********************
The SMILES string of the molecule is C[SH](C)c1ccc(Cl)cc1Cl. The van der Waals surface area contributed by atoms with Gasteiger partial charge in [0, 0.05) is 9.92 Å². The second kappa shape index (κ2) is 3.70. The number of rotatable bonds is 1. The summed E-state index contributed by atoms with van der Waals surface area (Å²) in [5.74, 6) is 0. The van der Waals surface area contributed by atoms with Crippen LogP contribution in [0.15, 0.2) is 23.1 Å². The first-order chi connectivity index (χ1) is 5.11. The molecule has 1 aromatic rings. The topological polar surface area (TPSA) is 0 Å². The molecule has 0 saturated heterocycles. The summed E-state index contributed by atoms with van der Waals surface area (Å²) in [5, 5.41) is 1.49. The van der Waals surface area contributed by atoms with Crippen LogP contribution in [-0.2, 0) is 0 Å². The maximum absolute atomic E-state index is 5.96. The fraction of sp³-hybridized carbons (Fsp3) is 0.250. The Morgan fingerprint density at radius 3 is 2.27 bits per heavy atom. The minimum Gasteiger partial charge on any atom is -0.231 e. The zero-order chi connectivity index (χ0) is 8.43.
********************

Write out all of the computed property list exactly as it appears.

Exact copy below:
The SMILES string of the molecule is C[SH](C)c1ccc(Cl)cc1Cl. The van der Waals surface area contributed by atoms with Gasteiger partial charge in [0, 0.05) is 9.92 Å². The second kappa shape index (κ2) is 3.70. The number of rotatable bonds is 1. The summed E-state index contributed by atoms with van der Waals surface area (Å²) in [5.74, 6) is 0. The van der Waals surface area contributed by atoms with Crippen LogP contribution in [0.15, 0.2) is 23.1 Å². The first-order chi connectivity index (χ1) is 5.11. The molecule has 1 aromatic rings. The topological polar surface area (TPSA) is 0 Å². The molecule has 0 saturated heterocycles. The summed E-state index contributed by atoms with van der Waals surface area (Å²) in [5, 5.41) is 1.49. The van der Waals surface area contributed by atoms with Crippen LogP contribution in [-0.2, 0) is 0 Å². The maximum absolute atomic E-state index is 5.96. The fraction of sp³-hybridized carbons (Fsp3) is 0.250. The Morgan fingerprint density at radius 3 is 2.27 bits per heavy atom. The minimum Gasteiger partial charge on any atom is -0.231 e. The zero-order chi connectivity index (χ0) is 8.43.